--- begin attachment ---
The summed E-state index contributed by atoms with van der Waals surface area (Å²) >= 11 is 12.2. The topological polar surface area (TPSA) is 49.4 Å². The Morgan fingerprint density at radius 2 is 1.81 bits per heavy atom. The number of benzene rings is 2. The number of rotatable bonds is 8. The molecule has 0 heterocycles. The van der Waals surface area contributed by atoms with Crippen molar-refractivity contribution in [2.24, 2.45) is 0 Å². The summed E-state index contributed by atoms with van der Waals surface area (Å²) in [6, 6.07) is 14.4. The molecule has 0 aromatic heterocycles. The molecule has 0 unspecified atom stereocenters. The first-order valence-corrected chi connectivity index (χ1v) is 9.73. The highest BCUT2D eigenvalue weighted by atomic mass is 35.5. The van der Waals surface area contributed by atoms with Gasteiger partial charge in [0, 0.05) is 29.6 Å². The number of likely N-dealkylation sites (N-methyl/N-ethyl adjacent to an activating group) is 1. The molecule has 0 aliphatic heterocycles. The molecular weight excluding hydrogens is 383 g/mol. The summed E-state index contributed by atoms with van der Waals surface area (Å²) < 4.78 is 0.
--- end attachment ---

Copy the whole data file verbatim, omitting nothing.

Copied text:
The summed E-state index contributed by atoms with van der Waals surface area (Å²) >= 11 is 12.2. The topological polar surface area (TPSA) is 49.4 Å². The Morgan fingerprint density at radius 2 is 1.81 bits per heavy atom. The number of benzene rings is 2. The number of rotatable bonds is 8. The molecule has 0 heterocycles. The van der Waals surface area contributed by atoms with Crippen molar-refractivity contribution in [2.24, 2.45) is 0 Å². The summed E-state index contributed by atoms with van der Waals surface area (Å²) in [6, 6.07) is 14.4. The molecule has 0 aromatic heterocycles. The molecule has 0 unspecified atom stereocenters. The first-order valence-corrected chi connectivity index (χ1v) is 9.73. The highest BCUT2D eigenvalue weighted by atomic mass is 35.5. The van der Waals surface area contributed by atoms with Gasteiger partial charge in [0, 0.05) is 29.6 Å². The number of likely N-dealkylation sites (N-methyl/N-ethyl adjacent to an activating group) is 1. The molecule has 0 aliphatic heterocycles. The molecular weight excluding hydrogens is 383 g/mol. The summed E-state index contributed by atoms with van der Waals surface area (Å²) < 4.78 is 0.